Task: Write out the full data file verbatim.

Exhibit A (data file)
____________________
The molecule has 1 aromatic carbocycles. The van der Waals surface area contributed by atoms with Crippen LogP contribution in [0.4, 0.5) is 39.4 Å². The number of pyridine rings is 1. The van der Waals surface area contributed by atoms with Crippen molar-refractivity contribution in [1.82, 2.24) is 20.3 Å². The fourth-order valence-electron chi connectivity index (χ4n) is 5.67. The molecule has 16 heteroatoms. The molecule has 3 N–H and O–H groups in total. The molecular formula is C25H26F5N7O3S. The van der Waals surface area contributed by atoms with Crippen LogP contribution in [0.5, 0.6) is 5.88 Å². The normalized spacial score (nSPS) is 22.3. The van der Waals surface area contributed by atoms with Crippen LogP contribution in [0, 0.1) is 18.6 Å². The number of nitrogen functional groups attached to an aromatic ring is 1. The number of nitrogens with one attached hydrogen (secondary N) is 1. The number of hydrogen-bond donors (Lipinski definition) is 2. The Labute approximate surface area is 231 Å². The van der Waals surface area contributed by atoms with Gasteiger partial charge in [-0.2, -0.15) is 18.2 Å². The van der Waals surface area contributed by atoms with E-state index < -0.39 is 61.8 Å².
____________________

The molecule has 1 aromatic carbocycles. The van der Waals surface area contributed by atoms with Crippen LogP contribution in [0.4, 0.5) is 39.4 Å². The number of pyridine rings is 1. The van der Waals surface area contributed by atoms with Crippen molar-refractivity contribution in [1.82, 2.24) is 20.3 Å². The fourth-order valence-electron chi connectivity index (χ4n) is 5.67. The molecule has 16 heteroatoms. The molecule has 3 N–H and O–H groups in total. The molecular formula is C25H26F5N7O3S. The van der Waals surface area contributed by atoms with Crippen LogP contribution in [0.5, 0.6) is 5.88 Å². The normalized spacial score (nSPS) is 22.3. The van der Waals surface area contributed by atoms with Crippen LogP contribution in [0, 0.1) is 18.6 Å². The number of nitrogen functional groups attached to an aromatic ring is 1. The number of nitrogens with one attached hydrogen (secondary N) is 1. The number of hydrogen-bond donors (Lipinski definition) is 2. The Labute approximate surface area is 231 Å². The van der Waals surface area contributed by atoms with Gasteiger partial charge in [-0.2, -0.15) is 18.2 Å². The van der Waals surface area contributed by atoms with E-state index < -0.39 is 61.8 Å².